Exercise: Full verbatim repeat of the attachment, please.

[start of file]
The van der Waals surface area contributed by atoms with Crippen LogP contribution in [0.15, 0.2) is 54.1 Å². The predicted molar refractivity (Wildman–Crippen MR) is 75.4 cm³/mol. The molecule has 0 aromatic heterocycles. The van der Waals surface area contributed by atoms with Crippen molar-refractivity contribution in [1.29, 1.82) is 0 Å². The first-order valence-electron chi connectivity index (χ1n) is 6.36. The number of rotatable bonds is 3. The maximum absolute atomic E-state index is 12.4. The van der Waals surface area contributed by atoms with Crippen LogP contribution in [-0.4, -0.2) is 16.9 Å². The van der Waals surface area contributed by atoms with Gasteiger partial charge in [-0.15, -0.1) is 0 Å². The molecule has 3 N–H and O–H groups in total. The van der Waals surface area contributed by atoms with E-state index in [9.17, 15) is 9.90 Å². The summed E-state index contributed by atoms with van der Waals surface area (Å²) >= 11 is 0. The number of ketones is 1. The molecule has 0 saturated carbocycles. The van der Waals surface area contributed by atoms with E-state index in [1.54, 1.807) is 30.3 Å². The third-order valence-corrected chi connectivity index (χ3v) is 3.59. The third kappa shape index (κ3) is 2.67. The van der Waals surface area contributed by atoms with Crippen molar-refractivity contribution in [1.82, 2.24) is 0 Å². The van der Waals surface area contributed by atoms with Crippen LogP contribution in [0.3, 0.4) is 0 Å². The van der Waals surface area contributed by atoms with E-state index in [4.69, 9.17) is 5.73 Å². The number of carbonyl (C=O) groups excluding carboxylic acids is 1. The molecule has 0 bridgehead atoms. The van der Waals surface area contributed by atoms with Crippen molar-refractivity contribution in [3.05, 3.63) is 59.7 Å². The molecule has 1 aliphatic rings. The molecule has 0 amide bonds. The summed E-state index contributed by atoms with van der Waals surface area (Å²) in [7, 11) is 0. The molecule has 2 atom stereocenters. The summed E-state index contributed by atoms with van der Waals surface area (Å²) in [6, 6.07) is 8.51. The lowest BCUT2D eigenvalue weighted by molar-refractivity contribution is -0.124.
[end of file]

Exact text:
The van der Waals surface area contributed by atoms with Crippen LogP contribution in [0.15, 0.2) is 54.1 Å². The predicted molar refractivity (Wildman–Crippen MR) is 75.4 cm³/mol. The molecule has 0 aromatic heterocycles. The van der Waals surface area contributed by atoms with Crippen molar-refractivity contribution in [1.29, 1.82) is 0 Å². The first-order valence-electron chi connectivity index (χ1n) is 6.36. The number of rotatable bonds is 3. The maximum absolute atomic E-state index is 12.4. The van der Waals surface area contributed by atoms with Crippen LogP contribution in [-0.4, -0.2) is 16.9 Å². The van der Waals surface area contributed by atoms with Gasteiger partial charge in [-0.15, -0.1) is 0 Å². The molecule has 3 N–H and O–H groups in total. The van der Waals surface area contributed by atoms with E-state index in [9.17, 15) is 9.90 Å². The summed E-state index contributed by atoms with van der Waals surface area (Å²) >= 11 is 0. The number of ketones is 1. The molecule has 0 saturated carbocycles. The van der Waals surface area contributed by atoms with E-state index in [1.54, 1.807) is 30.3 Å². The third-order valence-corrected chi connectivity index (χ3v) is 3.59. The third kappa shape index (κ3) is 2.67. The van der Waals surface area contributed by atoms with Crippen molar-refractivity contribution in [1.82, 2.24) is 0 Å². The van der Waals surface area contributed by atoms with Crippen LogP contribution in [0.3, 0.4) is 0 Å². The van der Waals surface area contributed by atoms with E-state index in [4.69, 9.17) is 5.73 Å². The number of carbonyl (C=O) groups excluding carboxylic acids is 1. The molecule has 0 bridgehead atoms. The van der Waals surface area contributed by atoms with Crippen molar-refractivity contribution in [3.05, 3.63) is 59.7 Å². The molecule has 1 aliphatic rings. The molecule has 0 amide bonds. The summed E-state index contributed by atoms with van der Waals surface area (Å²) in [7, 11) is 0. The molecule has 2 atom stereocenters. The summed E-state index contributed by atoms with van der Waals surface area (Å²) in [6, 6.07) is 8.51. The lowest BCUT2D eigenvalue weighted by molar-refractivity contribution is -0.124.